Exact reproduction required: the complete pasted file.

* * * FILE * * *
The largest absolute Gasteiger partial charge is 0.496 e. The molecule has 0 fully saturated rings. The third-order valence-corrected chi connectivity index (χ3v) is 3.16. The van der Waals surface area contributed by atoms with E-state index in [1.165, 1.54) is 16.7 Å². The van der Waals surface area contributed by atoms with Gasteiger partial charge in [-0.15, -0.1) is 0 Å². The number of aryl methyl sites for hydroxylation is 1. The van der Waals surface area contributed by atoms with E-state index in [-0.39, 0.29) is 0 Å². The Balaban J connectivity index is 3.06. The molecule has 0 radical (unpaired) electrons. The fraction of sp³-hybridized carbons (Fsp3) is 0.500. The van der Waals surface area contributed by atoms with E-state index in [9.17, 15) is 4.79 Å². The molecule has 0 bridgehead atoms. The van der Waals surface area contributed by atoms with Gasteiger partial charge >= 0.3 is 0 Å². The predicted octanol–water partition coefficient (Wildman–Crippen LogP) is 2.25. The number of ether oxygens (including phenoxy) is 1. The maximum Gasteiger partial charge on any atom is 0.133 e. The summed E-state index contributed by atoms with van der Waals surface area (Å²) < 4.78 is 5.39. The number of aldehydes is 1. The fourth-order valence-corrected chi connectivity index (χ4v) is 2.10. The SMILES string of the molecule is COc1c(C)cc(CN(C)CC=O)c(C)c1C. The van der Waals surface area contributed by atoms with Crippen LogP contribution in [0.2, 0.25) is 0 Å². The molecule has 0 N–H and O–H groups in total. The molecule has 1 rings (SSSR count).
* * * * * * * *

The largest absolute Gasteiger partial charge is 0.496 e. The molecule has 0 fully saturated rings. The third-order valence-corrected chi connectivity index (χ3v) is 3.16. The van der Waals surface area contributed by atoms with E-state index in [1.165, 1.54) is 16.7 Å². The van der Waals surface area contributed by atoms with Gasteiger partial charge in [-0.15, -0.1) is 0 Å². The number of aryl methyl sites for hydroxylation is 1. The van der Waals surface area contributed by atoms with E-state index in [-0.39, 0.29) is 0 Å². The Balaban J connectivity index is 3.06. The molecule has 0 radical (unpaired) electrons. The fraction of sp³-hybridized carbons (Fsp3) is 0.500. The van der Waals surface area contributed by atoms with E-state index in [9.17, 15) is 4.79 Å². The molecule has 0 bridgehead atoms. The van der Waals surface area contributed by atoms with Gasteiger partial charge >= 0.3 is 0 Å². The predicted octanol–water partition coefficient (Wildman–Crippen LogP) is 2.25. The number of ether oxygens (including phenoxy) is 1. The maximum Gasteiger partial charge on any atom is 0.133 e. The summed E-state index contributed by atoms with van der Waals surface area (Å²) < 4.78 is 5.39. The number of aldehydes is 1. The fourth-order valence-corrected chi connectivity index (χ4v) is 2.10. The SMILES string of the molecule is COc1c(C)cc(CN(C)CC=O)c(C)c1C. The van der Waals surface area contributed by atoms with Crippen LogP contribution in [0.2, 0.25) is 0 Å². The molecule has 0 N–H and O–H groups in total. The molecule has 1 rings (SSSR count).